About Your Transitioning

Do you, Tiffany, promise to love, honor and cherish Brand X, until something better comes along?

Yes, indeed, ladies and germs, we have a problem. The one door closes and another one opens leitmotif of product relationships that has created a 70% skincare dissatisfaction rate with Brand X…and Y…and Z…and so on.

A friend notes her descriptors of romantic partners resembles brand research comparisons of late, which inspired the Dork to take pen in hand.

She gave up on the dog metaphors some time ago: “he was like a Great Dane” or, my favorite, “a Shih-tzu,” in favor of blind test marketing identifiers like Brand X in order to keep in check her own bias for animals.

The skin is forever swooning, it seems, from one ill considered skincare product affair to another. The visible outcome has been an unhappy one for 70%. Chronic flare-ups are now the norm and many age conscious consumers are using upwards of a dozen products per day with a low average (repeat: low) of six.

These are skin orgies, not relationships or even brief affairs. However, the consumer (somehow this does not capture the essence) will tend to fault a single product or Brand Y, etc., as the root cause of her distraught skin.

For many the skincare affair to address a visible decline in youthful charms tends to focus on Brand X for a certain period, then jump to Brand Y resulting in a sudden flare up or whiteheads, or excessive pinking, oily breakouts, or very dry and often itchy skin – anything can happen in other words. Worse, the problem seems to have a life of its own.

Sometimes the leap is not so far – picking another product to add from the Brand X catalog for example.

Those who find themselves in a constant battle with unstable skin are often inclined to add a new product to the affair which seems to help for a short period (like a week) and then suddenly, all hell breaks loose. Or, more commonly, the skin just looks worse after a brief twilight and the vicious spiral downward goes on.

There is a pattern underneath all this, deeper than the swapping out or adding to of topical products. The transition.

The difficulty in accepting the idea of transition is that it feels counter intuitive. It doesn’t feel like a choice, let alone the correct choice. The notion to leave things alone when the house is on fire makes little sense. But that is because the skin is not a house on fire, it is the next most complex organ you have (evolved from the brain) and it has a singular function: protect what’s underneath it.

Let us for a moment assume you have been a faithful consumer of Brand X for several months. As things go on, what started as a brightening and other visible improvements day by day deteriorates. You remain loyal, but visibly the situation calls for a change.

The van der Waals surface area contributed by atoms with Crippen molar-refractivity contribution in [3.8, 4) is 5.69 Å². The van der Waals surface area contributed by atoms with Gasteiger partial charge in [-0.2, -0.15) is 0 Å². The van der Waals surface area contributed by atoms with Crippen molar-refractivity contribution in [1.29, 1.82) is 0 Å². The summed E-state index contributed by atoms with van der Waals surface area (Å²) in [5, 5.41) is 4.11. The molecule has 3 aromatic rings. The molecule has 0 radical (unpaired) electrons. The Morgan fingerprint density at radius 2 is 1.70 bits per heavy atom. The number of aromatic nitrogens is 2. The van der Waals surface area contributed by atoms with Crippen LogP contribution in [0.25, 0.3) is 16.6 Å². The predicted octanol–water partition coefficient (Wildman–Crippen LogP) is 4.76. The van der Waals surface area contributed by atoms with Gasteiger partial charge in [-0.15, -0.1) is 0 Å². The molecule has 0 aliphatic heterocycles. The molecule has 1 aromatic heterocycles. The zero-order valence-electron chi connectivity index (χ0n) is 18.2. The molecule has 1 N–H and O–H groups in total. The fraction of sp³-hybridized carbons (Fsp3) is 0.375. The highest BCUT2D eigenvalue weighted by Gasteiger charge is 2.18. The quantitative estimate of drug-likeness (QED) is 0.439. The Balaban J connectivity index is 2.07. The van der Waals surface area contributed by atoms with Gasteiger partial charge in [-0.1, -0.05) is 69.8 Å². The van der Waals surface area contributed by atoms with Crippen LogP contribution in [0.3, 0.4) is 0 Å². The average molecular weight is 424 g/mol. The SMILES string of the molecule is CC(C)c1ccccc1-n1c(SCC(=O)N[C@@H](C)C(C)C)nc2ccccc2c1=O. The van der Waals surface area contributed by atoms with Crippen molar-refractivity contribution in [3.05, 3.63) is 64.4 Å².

By whatever means you introduce Brand Y and within a few days the change is remarkable, or just very positive. Then as quickly the visible situation goes way wrong.

Key to this whipsaw effect is the skin dynamics under stress. Brand X has slowly or rapidly weakened skin defenses. What the skin cannot shed, or break down into waste product fast enough, it adapts to and makes it part of its metabolism – it does so as a self-sacrifice to save the internal organs.

This sounds strange but it is a way of neutralizing a toxic overload. The skin does not regard those expensive ingredients in Brand X as nutrition – far from it. The continued application is a burden and a signal that the body, the internal organs, could come under assault. And so, the skin sacrifices itself.

When Brand Y is introduced in the midst of this defense cascade the skin receptors not so far affected will welcome the change but much more quickly will reverse into even greater overall instability. Anyone who has overdone it with skincare products has seen these unexplained reactions. Now you know.

So what to do. Transition. This simply means you leave your skin alone, apply nothing but the mildest cleanser (to understand what a mild cleanser really is see REFERENCE TOPICS: CLEANSERS at 302Skincare.com) for a week. That means no makeup, too

Usually what will occur is that the skin will go through product addiction withdrawal. This means even more instability and craziness. Those who have addicted themselves to exfoliating acids will experience the most difficult withdrawal – sometimes experiencing skin instability for a month or longer. Typical withdrawal from a non-acid regimen is under ten days.

Most important: do NOT introduce cortisone creams to stop the inflammation. This move will backfire badly. Wash only, once a day. Nothing else.

Once the skin has reached some sort of stability, visibly not on fire, introduce REVIVE as your cleanser/moisturizer. This will assist you in the transition. It will help to bring your skin to a normal baseline functioning. You are not going to look younger, but you won’t be a train wreck.

At the point of stability – where the devil invites you back to Makeup Purgatory – be aware that your choice in makeup is a choice that ensures some level of instability. Avoid creamy makeup, avoid makeup with vitamins and magic things. Powders are best. Go to 302Skincare.com/GUIDANCE for help in sorting through bad actors.

Transition back to a normal baseline with REVIVE allows for the introduction of Brand Y without also risking unstoppable instability.

At this juncture you want to consider the totality of what goes on your skin so you do not fall right back into the trap.

Get guidance. The Dork recommends skincare guidance that is not a checklist made up by a marketing department. An excellent venue is the PERSONAL GUIDANCE (free) that you can find at 302skincare.com.

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